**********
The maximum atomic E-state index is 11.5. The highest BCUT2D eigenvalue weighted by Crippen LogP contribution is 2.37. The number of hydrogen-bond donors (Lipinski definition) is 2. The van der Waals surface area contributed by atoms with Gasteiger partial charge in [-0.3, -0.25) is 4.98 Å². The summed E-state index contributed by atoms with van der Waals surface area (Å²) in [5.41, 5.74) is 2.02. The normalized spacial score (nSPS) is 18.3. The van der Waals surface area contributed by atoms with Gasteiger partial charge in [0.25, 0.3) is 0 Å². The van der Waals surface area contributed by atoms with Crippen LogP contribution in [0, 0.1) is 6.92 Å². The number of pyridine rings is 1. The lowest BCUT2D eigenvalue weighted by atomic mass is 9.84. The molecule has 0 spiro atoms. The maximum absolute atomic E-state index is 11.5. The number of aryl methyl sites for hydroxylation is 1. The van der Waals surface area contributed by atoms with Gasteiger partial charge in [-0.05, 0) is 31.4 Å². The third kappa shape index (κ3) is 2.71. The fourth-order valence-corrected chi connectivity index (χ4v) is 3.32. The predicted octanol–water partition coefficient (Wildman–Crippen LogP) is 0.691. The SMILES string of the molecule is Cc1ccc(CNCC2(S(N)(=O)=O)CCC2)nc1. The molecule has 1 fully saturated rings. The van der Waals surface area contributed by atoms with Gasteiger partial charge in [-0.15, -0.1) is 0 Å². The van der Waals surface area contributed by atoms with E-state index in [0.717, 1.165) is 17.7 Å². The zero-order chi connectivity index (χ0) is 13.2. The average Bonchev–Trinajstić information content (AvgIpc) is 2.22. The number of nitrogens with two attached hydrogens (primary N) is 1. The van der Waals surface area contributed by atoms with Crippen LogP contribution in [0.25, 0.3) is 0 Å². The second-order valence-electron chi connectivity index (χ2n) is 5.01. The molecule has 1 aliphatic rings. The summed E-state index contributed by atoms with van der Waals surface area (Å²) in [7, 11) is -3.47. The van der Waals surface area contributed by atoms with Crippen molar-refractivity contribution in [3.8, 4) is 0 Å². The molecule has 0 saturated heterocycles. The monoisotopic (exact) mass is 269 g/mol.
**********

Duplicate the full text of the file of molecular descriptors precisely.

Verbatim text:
The maximum atomic E-state index is 11.5. The highest BCUT2D eigenvalue weighted by Crippen LogP contribution is 2.37. The number of hydrogen-bond donors (Lipinski definition) is 2. The van der Waals surface area contributed by atoms with Gasteiger partial charge in [-0.3, -0.25) is 4.98 Å². The summed E-state index contributed by atoms with van der Waals surface area (Å²) in [5.41, 5.74) is 2.02. The normalized spacial score (nSPS) is 18.3. The van der Waals surface area contributed by atoms with Gasteiger partial charge in [0.25, 0.3) is 0 Å². The van der Waals surface area contributed by atoms with Crippen LogP contribution in [0, 0.1) is 6.92 Å². The number of pyridine rings is 1. The lowest BCUT2D eigenvalue weighted by atomic mass is 9.84. The molecule has 0 spiro atoms. The maximum absolute atomic E-state index is 11.5. The number of aryl methyl sites for hydroxylation is 1. The van der Waals surface area contributed by atoms with Gasteiger partial charge in [-0.05, 0) is 31.4 Å². The third kappa shape index (κ3) is 2.71. The fourth-order valence-corrected chi connectivity index (χ4v) is 3.32. The predicted octanol–water partition coefficient (Wildman–Crippen LogP) is 0.691. The SMILES string of the molecule is Cc1ccc(CNCC2(S(N)(=O)=O)CCC2)nc1. The molecule has 1 fully saturated rings. The van der Waals surface area contributed by atoms with Gasteiger partial charge in [-0.15, -0.1) is 0 Å². The van der Waals surface area contributed by atoms with E-state index in [0.717, 1.165) is 17.7 Å². The zero-order chi connectivity index (χ0) is 13.2. The average Bonchev–Trinajstić information content (AvgIpc) is 2.22. The number of nitrogens with two attached hydrogens (primary N) is 1. The van der Waals surface area contributed by atoms with Crippen LogP contribution in [0.25, 0.3) is 0 Å². The second-order valence-electron chi connectivity index (χ2n) is 5.01. The molecule has 1 aliphatic rings. The summed E-state index contributed by atoms with van der Waals surface area (Å²) in [7, 11) is -3.47. The van der Waals surface area contributed by atoms with Crippen molar-refractivity contribution in [3.8, 4) is 0 Å². The molecule has 0 saturated heterocycles. The monoisotopic (exact) mass is 269 g/mol.